18 18 Asset-Backed Securities Terminology Seniority. Affording a certain class of securities with a priority in claiming assets. It usually confers a greater creditworthiness, while subordinated issues offer higher yields. Servicer. They collect the payments on the receivables and are usually the originator. This is necessary since special-purpose vehicles typically have no staff or premises. Special-purpose vehicle. The entity that purchases the receivables and issues securities backed by them. It is typically structured to provide bankruptcy remoteness, insulating the issuer from the originator. SPVs are usually located in a tax-neutral location such as the Cayman Islands or Bermuda. SPV activity is typically restricted to the transaction being contemplated. Tranches. Different securities classes, typically with different payment structures and credit profiles.

19 19 Why invest in ABS? Attractive yields ( a yield pick up of 30-70 basis points over treasury) High Credit Quality Diversification Predictable cash flows Reduce Event Risks.

20 20 Cross Border East Asia Securitization Transaction by location of assets (US$ million)

21 21 Cross-Border Asset-Backed Securities Transactions in Asia (2000–2004) US$ million

22 22 Korea is the largest ABS market in East Asia (ex Japan)

23 23 KAL Japan ABS 1 Cayman Ltd KAL Japan ABS 1 Cayman Ltd. (Y27 billion) KAL Japan ABS 1 Cayman Ltd. (the Note Issuer), a limited liability company incorporated in the Cayman islands issued Y27 billion of secured floating rate notes. The transaction is a securitization of yen- denominated future ticket receivables originated by Korean Air Lines Co., Ltd. in Japan for flights including its Japan-Korea routes. The Korea Development Bank (KDB) provided unconditional and irrevocable yen- denominated credit facility and covers full payment of principal, interest, and priority expenses on the notes.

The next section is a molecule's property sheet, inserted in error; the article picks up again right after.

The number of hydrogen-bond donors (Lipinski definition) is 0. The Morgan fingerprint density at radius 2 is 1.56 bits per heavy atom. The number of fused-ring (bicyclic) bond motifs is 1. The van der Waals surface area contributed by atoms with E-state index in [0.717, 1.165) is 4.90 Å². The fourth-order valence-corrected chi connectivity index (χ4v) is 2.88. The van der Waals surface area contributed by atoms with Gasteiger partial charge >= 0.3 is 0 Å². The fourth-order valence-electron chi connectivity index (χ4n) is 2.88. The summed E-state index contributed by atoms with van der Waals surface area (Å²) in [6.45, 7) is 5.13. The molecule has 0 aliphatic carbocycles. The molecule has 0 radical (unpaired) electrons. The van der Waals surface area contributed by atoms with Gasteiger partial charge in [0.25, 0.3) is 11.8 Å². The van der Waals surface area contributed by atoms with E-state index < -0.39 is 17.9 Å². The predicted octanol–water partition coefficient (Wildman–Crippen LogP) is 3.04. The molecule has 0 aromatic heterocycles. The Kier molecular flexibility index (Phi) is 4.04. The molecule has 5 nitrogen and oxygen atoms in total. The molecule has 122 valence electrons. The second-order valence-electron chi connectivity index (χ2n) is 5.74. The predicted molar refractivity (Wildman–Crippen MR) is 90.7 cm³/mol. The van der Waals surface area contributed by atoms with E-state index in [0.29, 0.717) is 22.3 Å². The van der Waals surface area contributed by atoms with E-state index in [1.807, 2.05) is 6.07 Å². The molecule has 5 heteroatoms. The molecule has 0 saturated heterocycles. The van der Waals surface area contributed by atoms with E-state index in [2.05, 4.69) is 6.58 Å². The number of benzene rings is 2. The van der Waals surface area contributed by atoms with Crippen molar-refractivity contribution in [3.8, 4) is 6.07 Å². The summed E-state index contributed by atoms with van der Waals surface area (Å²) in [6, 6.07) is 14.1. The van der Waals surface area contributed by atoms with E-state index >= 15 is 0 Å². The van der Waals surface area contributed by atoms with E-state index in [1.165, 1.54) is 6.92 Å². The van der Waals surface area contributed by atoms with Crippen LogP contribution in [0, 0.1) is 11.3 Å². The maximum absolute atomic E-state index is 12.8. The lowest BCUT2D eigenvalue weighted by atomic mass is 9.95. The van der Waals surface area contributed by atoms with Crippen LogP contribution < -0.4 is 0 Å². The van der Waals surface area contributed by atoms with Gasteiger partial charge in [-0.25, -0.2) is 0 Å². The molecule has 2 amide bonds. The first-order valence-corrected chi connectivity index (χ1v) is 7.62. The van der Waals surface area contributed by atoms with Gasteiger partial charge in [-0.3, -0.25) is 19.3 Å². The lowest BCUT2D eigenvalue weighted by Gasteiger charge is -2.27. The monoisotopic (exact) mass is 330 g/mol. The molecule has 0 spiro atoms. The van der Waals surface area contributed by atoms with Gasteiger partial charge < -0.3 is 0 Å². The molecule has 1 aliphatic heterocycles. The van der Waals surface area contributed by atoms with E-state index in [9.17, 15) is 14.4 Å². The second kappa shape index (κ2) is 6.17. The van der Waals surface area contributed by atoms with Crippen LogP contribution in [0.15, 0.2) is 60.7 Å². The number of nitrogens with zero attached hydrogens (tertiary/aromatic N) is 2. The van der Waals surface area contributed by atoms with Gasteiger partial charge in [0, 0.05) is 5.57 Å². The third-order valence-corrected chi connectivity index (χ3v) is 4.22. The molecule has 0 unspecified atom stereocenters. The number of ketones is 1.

24 24 Malaysia-the runner up in local ABS Source: Rating Agency Malaysia

25 25 Malaysia: ABS by Asset Type (2001-Sep 05) Source: Rating Agency Malaysia

26 26 Asset Securitisation and Implications on Financial Markets Positive A new financial instrument that facilitate development of bond market which in turn help create a more diversified financial markets. Can also be used for open markets. Improve risk management in the financial system and therefore reduce financial vulnerability. Create a new investment vehicle for investment for institutional and high net worth investors in the region. Increase liquidity for financial institutions. This would enable them to increase lending to corporate and households especially for housing finance.

27 27 Asset Securitisation and Implications Challenges Complex administration of capital adequacy under BASEL II. Should AAA rated securitized assets be given preferential treatment for capital adequacy?. Clear regulatory framework for securitization covering the accounting and tax treatment of SPV and other service providers. Increase in securitization reduce the efficacy of monetary policy (Arturo Estrella, FBRNY, Economic Policy Review, May 2002. Lack of liquid market can create valuation problem for ABS and the calculation of capital adequacy (marked to market issue).

28 28 The Future of Asian Securitization

29 29 Banks Dominate in China

30 30 Prospects for ABS markets (2006-2010) Rapid Growth : Malaysia, China China: Potential size : $300-500 billion assuming 10% securitization Moderate growth: Hong Kong Korea, and Singapore Emerging growth: Indonesia, Thailand, Philippines ABF III Assets: RMBS: China, Indonesia, Thailand, Korea Non-Performing loans: China Infrastructures (Malaysia, Indonesia and Thailand Reits (Hong Kong, Singapore, Malaysia) Credit Cards: Thailand, China, Indonesia. Student loans: Korea, Malaysia

31 31 Thank you Ismail Dalla Asset Securitization Markets in Selected East Asian Countries East Asian Finance-Selected Issues, World Bank (2006)